Exploring the Polynomial (x+1)(x2)(x7)
This article explores the polynomial (x+1)(x2)(x7), focusing on its properties and how to work with it.
Understanding the Factorization
The polynomial (x+1)(x2)(x7) is presented in factored form, which makes it easy to identify its roots (also known as zeros). These are the values of x that make the polynomial equal to zero.
From the factored form, we can immediately see the roots are:
 x = 1
 x = 2
 x = 7
This is because if any of these values are substituted for x, one of the factors will become zero, making the entire product equal to zero.
Expanding the Polynomial
To understand the polynomial's standard form, we can expand the product:

Start with two factors: (x+1)(x2) = x²  x  2

Multiply the result by the third factor: (x²  x  2)(x7) = x³  8x² + 9x + 14
Therefore, the standard form of the polynomial is x³  8x² + 9x + 14.
Analyzing the Polynomial
Here are some key properties of this polynomial:
 Degree: The highest power of x is 3, making it a cubic polynomial.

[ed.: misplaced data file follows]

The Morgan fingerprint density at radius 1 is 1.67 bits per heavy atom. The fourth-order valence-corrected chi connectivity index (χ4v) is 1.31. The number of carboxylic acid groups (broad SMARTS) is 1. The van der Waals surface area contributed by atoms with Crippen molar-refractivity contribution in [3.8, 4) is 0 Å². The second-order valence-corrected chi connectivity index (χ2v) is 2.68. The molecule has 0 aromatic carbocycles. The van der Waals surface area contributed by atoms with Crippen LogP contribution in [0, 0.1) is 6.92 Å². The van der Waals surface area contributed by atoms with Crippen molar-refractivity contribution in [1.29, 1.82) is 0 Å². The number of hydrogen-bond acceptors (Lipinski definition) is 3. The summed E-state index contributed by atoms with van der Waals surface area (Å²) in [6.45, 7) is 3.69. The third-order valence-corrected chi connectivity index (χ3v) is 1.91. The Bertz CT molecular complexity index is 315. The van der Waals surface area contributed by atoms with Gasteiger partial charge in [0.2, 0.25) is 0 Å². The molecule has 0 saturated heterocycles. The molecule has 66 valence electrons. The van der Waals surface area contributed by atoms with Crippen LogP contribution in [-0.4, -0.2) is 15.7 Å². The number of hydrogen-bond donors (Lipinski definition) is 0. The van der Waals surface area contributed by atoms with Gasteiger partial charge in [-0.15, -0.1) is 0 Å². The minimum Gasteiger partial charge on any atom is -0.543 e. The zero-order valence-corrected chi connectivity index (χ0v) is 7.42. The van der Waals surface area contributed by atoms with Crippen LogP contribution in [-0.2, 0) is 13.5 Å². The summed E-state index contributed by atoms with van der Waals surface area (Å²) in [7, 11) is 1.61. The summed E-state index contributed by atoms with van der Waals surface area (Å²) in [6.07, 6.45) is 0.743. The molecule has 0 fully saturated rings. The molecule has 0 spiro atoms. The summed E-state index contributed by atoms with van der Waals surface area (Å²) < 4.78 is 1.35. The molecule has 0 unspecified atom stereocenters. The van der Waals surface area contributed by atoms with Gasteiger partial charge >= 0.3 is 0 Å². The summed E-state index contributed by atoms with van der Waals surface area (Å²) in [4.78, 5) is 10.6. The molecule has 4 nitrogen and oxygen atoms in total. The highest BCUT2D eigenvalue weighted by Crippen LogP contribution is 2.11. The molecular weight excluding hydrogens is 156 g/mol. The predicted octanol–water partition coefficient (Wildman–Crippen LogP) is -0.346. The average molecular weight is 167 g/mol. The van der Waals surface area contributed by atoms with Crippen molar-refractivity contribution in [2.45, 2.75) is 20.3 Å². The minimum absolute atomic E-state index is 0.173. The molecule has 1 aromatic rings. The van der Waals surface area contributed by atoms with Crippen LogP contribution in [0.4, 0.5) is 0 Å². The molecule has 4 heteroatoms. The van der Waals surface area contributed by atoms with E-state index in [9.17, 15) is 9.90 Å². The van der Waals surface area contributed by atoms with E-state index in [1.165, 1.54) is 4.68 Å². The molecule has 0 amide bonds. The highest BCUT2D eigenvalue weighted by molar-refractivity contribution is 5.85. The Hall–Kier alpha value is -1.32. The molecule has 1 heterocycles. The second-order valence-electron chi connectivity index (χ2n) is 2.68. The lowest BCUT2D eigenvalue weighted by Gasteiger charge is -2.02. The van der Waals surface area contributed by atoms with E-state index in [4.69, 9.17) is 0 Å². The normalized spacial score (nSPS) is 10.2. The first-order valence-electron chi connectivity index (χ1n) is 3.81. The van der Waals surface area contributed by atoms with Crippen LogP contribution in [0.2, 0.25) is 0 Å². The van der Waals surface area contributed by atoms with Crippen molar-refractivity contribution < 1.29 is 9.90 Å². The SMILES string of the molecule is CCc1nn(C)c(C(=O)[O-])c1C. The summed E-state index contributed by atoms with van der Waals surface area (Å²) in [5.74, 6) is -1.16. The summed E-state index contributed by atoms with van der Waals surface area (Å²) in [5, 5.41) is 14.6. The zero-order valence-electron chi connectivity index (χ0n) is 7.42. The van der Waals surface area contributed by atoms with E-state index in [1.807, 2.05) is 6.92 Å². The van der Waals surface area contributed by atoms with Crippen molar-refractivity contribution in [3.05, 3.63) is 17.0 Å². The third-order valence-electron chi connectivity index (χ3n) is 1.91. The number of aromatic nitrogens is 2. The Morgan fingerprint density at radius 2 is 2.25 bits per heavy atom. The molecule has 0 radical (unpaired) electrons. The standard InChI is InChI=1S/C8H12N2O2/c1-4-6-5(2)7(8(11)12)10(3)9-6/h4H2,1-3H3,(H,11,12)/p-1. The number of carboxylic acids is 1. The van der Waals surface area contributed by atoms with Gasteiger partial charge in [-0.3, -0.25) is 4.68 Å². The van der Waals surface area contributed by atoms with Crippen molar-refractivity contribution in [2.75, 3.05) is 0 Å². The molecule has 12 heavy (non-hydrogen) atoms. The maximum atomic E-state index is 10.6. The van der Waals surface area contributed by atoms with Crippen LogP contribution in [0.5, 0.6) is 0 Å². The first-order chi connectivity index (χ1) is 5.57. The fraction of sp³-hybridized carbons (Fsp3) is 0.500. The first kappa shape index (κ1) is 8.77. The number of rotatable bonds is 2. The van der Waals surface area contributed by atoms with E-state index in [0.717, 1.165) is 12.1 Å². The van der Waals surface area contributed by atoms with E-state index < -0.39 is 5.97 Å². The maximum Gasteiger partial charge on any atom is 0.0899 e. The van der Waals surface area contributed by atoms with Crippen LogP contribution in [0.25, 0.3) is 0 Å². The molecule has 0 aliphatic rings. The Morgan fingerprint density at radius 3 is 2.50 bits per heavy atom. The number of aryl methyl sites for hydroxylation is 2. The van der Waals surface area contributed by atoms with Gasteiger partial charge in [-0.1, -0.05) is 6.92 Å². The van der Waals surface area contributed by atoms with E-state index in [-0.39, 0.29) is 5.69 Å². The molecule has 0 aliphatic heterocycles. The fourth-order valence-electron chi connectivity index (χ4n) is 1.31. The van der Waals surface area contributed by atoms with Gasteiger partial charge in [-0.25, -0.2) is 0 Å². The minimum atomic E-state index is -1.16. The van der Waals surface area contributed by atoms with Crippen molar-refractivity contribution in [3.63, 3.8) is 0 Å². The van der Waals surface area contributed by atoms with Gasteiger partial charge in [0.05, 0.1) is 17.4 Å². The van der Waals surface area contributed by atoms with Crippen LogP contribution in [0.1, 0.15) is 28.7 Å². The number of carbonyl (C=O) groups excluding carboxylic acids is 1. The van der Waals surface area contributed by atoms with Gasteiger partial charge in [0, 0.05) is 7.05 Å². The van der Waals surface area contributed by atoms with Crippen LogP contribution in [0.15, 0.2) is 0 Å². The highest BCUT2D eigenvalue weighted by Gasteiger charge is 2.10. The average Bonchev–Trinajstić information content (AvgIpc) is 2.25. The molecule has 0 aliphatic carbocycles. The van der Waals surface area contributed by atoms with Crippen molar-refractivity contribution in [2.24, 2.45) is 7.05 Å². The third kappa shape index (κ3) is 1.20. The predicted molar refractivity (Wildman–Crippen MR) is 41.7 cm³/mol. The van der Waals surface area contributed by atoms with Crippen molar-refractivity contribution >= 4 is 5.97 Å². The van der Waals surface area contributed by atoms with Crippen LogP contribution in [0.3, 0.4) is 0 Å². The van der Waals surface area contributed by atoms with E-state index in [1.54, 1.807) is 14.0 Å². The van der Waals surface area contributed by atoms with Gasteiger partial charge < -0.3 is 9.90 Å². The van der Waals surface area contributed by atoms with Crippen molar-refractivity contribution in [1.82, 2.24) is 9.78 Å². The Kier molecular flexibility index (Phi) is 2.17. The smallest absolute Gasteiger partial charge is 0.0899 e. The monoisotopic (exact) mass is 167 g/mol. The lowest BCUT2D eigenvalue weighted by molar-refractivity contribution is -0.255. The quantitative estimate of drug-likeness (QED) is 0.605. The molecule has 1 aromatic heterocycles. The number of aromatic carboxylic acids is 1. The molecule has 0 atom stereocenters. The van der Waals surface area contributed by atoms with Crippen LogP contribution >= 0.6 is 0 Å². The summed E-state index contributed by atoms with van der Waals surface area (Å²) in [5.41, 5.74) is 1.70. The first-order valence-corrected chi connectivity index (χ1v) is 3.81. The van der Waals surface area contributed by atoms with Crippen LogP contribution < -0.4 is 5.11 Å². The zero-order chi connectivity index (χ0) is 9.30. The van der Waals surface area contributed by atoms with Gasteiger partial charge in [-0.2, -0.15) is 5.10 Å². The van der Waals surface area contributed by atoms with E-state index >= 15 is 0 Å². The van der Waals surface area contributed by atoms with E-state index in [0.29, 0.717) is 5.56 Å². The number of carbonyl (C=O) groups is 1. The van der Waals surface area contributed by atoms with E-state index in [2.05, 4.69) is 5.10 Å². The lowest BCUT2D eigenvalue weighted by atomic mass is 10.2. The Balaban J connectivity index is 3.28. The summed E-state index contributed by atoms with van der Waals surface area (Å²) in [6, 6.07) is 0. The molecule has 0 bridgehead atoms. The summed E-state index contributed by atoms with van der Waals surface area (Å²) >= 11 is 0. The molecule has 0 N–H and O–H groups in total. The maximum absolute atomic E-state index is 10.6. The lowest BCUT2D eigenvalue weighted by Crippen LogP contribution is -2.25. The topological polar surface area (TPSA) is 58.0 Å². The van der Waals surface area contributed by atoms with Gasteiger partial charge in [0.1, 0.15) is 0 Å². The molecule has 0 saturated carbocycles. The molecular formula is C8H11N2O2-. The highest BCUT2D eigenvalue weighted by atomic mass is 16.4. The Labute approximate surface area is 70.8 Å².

Leading Coefficient: The coefficient of the highest power term (x³) is 1.
 Constant Term: The constant term is 14.
Using the Polynomial
The factored form is particularly useful for:
 Finding the xintercepts: The xintercepts are the points where the graph of the polynomial crosses the xaxis. These correspond to the roots of the polynomial, which we already determined as (1, 0), (2, 0), and (7, 0).
 Solving equations: If we set the polynomial equal to a specific value, we can solve for the corresponding values of x. For example, solving the equation (x+1)(x2)(x7) = 0 would yield the same roots as before.
Conclusion
The polynomial (x+1)(x2)(x7) is a simple cubic polynomial that can be analyzed and manipulated using its factored form and expanded form. Understanding its properties and how to work with it is essential for solving equations, finding intercepts, and gaining insights into its behavior.